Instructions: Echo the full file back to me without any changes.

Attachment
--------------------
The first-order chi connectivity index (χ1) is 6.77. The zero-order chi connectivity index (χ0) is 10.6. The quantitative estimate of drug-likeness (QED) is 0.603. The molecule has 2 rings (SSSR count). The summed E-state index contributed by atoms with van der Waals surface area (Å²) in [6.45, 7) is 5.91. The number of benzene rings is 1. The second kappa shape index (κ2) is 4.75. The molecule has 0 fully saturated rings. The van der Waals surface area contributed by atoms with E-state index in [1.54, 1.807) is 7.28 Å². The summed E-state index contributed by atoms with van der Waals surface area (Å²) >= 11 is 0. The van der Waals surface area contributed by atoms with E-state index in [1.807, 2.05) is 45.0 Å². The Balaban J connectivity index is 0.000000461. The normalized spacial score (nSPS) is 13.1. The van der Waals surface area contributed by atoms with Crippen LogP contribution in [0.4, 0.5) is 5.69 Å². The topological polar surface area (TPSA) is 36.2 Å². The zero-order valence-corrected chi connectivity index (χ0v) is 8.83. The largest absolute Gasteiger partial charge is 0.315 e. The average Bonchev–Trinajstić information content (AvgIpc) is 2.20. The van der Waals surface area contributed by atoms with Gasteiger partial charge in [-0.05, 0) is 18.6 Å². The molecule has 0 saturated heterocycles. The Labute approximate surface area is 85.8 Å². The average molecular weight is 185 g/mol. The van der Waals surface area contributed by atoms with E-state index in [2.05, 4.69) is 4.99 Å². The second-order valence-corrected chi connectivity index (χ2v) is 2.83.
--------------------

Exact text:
The first-order chi connectivity index (χ1) is 6.77. The zero-order chi connectivity index (χ0) is 10.6. The quantitative estimate of drug-likeness (QED) is 0.603. The molecule has 2 rings (SSSR count). The summed E-state index contributed by atoms with van der Waals surface area (Å²) in [6.45, 7) is 5.91. The number of benzene rings is 1. The second kappa shape index (κ2) is 4.75. The molecule has 0 fully saturated rings. The van der Waals surface area contributed by atoms with E-state index in [1.54, 1.807) is 7.28 Å². The summed E-state index contributed by atoms with van der Waals surface area (Å²) >= 11 is 0. The van der Waals surface area contributed by atoms with E-state index in [1.807, 2.05) is 45.0 Å². The Balaban J connectivity index is 0.000000461. The normalized spacial score (nSPS) is 13.1. The van der Waals surface area contributed by atoms with Crippen LogP contribution in [0.4, 0.5) is 5.69 Å². The topological polar surface area (TPSA) is 36.2 Å². The zero-order valence-corrected chi connectivity index (χ0v) is 8.83. The largest absolute Gasteiger partial charge is 0.315 e. The average Bonchev–Trinajstić information content (AvgIpc) is 2.20. The van der Waals surface area contributed by atoms with Gasteiger partial charge in [-0.05, 0) is 18.6 Å². The molecule has 0 saturated heterocycles. The Labute approximate surface area is 85.8 Å². The average molecular weight is 185 g/mol. The van der Waals surface area contributed by atoms with E-state index in [2.05, 4.69) is 4.99 Å². The second-order valence-corrected chi connectivity index (χ2v) is 2.83.